Israel moves to boost West Bank settlements before peace talks

Ninety settlements were included on new national priority areas map approved by government

Palestinian children play near a section of the controversial Israeli barrier in Shuafat refugee camp in the West Bank near Jerusalem. Photograph: Reuters/Ammar Awad

Palestinian children play near a section of the controversial Israeli barrier in Shuafat refugee camp in the West Bank near Jerusalem. Photograph: Reuters/Ammar Awad

 



Despite the resumption of peace talks with the Palestinians, Israel has added a number of outlying West Bank settlements to a list of communities entitled to special government funding.

Ninety settlements were included on the new national priority areas map approved by the government yesterday, entitling the communities to government grants, infrastructure investment, tax breaks and other benefits.

Four dovish ministers abstained in the vote, including environment minister Amir Peretz, who criticised the decision because it “contradicts this period of efforts to advance peace”.

Among the new settlements eligible for special financial assistance are the isolated communities of Rehalim, Bruchin and Sansana, considered illegal outposts until the government changed their status to fully fledged settlements.


Illegal settlements
The international community considers all of the 121 West Bank Jewish settlements, home to 350,000 Israelis, illegal under international law.

The future of the settlements will be a core issue when Israeli and Palestinian negotiators resume peace talks in Israel next week. Israel wants to keep the majority of settlers by annexing the main settlement blocs to Israel and handing over parts of Israeli territory to the Palestinians in a land-swap deal.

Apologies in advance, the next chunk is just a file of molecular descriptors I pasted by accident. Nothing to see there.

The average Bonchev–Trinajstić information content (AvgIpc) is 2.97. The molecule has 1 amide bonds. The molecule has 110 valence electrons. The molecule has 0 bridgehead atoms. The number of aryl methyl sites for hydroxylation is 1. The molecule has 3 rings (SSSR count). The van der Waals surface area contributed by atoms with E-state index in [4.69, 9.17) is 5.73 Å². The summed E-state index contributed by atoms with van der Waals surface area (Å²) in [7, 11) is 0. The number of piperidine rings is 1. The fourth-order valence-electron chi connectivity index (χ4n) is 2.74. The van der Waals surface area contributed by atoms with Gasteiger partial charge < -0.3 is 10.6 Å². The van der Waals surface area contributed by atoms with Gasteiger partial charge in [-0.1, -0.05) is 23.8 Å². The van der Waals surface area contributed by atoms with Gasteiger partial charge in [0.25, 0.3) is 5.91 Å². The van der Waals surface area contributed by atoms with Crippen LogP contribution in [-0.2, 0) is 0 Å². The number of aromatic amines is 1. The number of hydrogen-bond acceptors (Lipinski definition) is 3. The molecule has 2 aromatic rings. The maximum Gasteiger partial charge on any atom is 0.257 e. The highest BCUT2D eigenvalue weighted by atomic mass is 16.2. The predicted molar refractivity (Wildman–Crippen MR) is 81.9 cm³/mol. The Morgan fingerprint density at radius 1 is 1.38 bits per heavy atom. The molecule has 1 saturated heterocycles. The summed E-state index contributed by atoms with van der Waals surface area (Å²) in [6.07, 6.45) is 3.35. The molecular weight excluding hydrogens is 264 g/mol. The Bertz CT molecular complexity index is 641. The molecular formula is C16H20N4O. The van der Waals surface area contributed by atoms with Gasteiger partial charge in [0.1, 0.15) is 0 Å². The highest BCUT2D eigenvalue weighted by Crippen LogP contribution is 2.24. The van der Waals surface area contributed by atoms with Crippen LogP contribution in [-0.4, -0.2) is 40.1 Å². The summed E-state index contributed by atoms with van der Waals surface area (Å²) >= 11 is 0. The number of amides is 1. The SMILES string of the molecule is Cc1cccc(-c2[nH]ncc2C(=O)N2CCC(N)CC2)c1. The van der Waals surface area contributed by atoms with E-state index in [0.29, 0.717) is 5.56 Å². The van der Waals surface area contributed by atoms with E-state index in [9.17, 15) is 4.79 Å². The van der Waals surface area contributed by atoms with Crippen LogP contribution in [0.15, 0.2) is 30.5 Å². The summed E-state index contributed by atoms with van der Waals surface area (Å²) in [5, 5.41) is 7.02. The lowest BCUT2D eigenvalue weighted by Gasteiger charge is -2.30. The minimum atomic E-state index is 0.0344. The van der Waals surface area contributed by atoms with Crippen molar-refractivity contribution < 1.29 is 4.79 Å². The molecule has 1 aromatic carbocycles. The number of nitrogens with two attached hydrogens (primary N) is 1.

The new map includes 600 towns and regions as priority areas. The original aim of the national priority list was to divert funds to poorer communities, particularly development towns on Israel’s periphery. However, the settler lobby has added West Bank Jewish communities to the list, citing “national security” criteria.

Justice minister Tzipi Livni, who heads Israel’s team at the peace talks, abstained in the cabinet vote, saying the national priority map was intended to advance the national interest, not political interests. “It’s inappropriate to take funds intended to tackle socioeconomic gaps and use them to support outlying settlements in dangerous areas,” she said.

Zehava Galon, leader of left-wing opposition party Meretz, called on the Knesset’s legal adviser to investigate the government decision.

“The decision to include settlements, whose legal status are clouded by doubt, to the map of national priorities, is a targeted effort to prevent the peace efforts and will encourage the settlers to continue to violate the law . . .”

Meanwhile, negotiators from both sides confirmed that Israel will release 26 veteran Palestinian prisoners next week. The release is the first batch of four, staggered at the request of Israel.

It is believed that the freeing of long-term detainees, nearly all arrested before the signing of the Oslo peace accords 20 years ago, will boost the standing of President Mahmoud Abbas on the Palestinian street.

The Palestinians insist all prisoners should be freed if a comprehensive deal is reached.